Effectively annihilating law enforcement claims writing tickets and arresting people are matters of public safety, a Florida police department has been caught red-handed holding a contest offering a “reward” to the officer who generated the most citations and arrests.
Last month, as an internal memo obtained by Channel 9 revealed, the Winter Springs Police Department held this reward-based citation-production contest, likely to generate a bit of extra revenue by commandeering people as often as possible through legal state extortion.
Winter Springs police insisted in a statement to Channel 9 the memorandum was “meant to promote teamwork and camaraderie,” and should not be equated with any sort of “quota” system.
As Channel 9 reported, “More than 100 citations, warnings and arrests were made during the weekend of Sept. 10. A handwritten memo titled ‘Delta Shift Weekend Competition’ offered ‘points’ for everything from a written warning to DUI arrests that weekend. The ‘winner’ would get to float for a pay period and also a ‘surprise.’”
Jeff Lotter, a former Orange County Sheriff’s deputy and a Florida Highway Patrol trooper who now works as a traffic attorney, admitted to the station officer discretion would likely be affected by the promise of a reward.
“I think a quota has a negative connotation: Meet this standard or you're punished,” Lotter explained. “This is the inverse of that. The winner gets a reward, but it has the same effect.”
Quotas are, in fact, illegal in the State of Florida — but are often imposed in surreptitious methods to ensure ‘productivity’ and, as mentioned, increased revenue for a department.
“Does it happen in some places? Yeah, I'm sure it does,” Chuck Wexler, Police Executive Research Forum executive director told NPR of quota systems last year.
“On the one hand, there is an understandable desire to have productivity from your officers. But telling them that you want to arrest x number of people, you have to cite x number of people, it just encourages bad performance on the part of officers.”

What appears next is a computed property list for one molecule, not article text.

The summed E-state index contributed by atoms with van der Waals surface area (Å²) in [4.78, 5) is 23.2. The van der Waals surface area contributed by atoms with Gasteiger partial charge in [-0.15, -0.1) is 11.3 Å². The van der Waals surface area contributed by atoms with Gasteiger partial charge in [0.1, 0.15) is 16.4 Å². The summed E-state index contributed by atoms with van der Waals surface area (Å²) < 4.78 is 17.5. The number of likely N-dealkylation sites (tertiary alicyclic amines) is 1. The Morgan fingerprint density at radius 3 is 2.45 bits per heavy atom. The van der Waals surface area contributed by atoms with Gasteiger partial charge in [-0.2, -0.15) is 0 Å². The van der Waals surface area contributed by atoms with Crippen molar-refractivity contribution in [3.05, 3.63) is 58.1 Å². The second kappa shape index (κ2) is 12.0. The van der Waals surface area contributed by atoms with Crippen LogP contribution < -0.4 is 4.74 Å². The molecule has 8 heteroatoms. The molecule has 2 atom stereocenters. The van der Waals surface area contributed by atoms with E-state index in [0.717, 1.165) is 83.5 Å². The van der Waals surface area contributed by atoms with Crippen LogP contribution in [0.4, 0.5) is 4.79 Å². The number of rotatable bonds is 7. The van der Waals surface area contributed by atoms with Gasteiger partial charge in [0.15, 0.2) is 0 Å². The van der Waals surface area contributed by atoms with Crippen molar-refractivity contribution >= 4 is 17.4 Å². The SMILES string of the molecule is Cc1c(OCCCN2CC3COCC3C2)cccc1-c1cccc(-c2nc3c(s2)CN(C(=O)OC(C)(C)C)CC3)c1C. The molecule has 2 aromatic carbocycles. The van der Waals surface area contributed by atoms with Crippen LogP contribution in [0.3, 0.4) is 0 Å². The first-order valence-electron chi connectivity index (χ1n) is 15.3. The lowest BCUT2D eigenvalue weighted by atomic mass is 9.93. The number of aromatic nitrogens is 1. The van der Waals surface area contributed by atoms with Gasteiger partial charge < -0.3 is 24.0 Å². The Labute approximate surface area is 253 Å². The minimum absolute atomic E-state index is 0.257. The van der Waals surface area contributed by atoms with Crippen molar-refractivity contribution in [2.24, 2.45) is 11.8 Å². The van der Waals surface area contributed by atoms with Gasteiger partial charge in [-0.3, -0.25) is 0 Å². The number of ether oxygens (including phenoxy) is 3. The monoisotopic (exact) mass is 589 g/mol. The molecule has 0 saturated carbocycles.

Or, more accurately, bad behavior.
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As Lotter noted of the Winter Park contest, some of the contest-induced September citations might have otherwise been mere warnings — in other words, for the duration of the contest, the police officers probably victimized only marginally guilty individuals.
“There are multiple citations issued to one driver,” he explained. “Generally you think about a major violation being issued, and warnings after that, so it definitely raises some questions.”
Channel 9 reported a single driver was issued a “$206 ticket for speeding, a separate $116 fine for failing to change his address on his license and a third fine of $166 for open container.”
Another received a $116 ticket for lacking proof of insurance and one for $131 for speeding — after having exceeded the speed limit by just 9 miles per hour.
Such ordinarily-illegitimate — or at least highly questionable — fines don’t lend to confidence in policing, especially given the current evaporation of trust between law enforcement and the American public.
“If citizens believe that tickets are being issued or arrests are being made for reasons other than the goal of law enforcement, which is about public safety, then their trust in the legitimacy of the system is really eroded,” co-chairwoman of President Obama's Task Force on 21st Century Policing, Laurie Robinson, told NPR.
In the statement justifying the contest to Channel 9, the Winter Park Police Department said:
“After receiving your inquiry, we discovered the document in question was drafted during the period of one weekend in September by a sergeant as a way to promote teamwork within her individual squad. The context of the document was meant as a way to encourage camaraderie among her officers. It does not amount to an enforcement quota.
“Even despite statutory prohibitions, the Winter Springs Police Department has not and will not sanction enforcement quotas of any kind. In addition to crime prevention programs, proactive traffic enforcement is just one goal of reducing crime within any jurisdiction and we are continually committed to that cause. We will investigate this matter further and take remedial action as deemed necessary through that investigation.”
So, essentially this Florida police department recognizes quotas as illegal, has found a way to thwart the law, and will investigate itself for any wrongdoing — undoubtedly finding nothing untoward in the arbitrary increase in tickets and arrests, even of potentially innocent people.
“I think they know they're in the gray area,” Lotter said, “and I would encourage them to dismiss these violations.”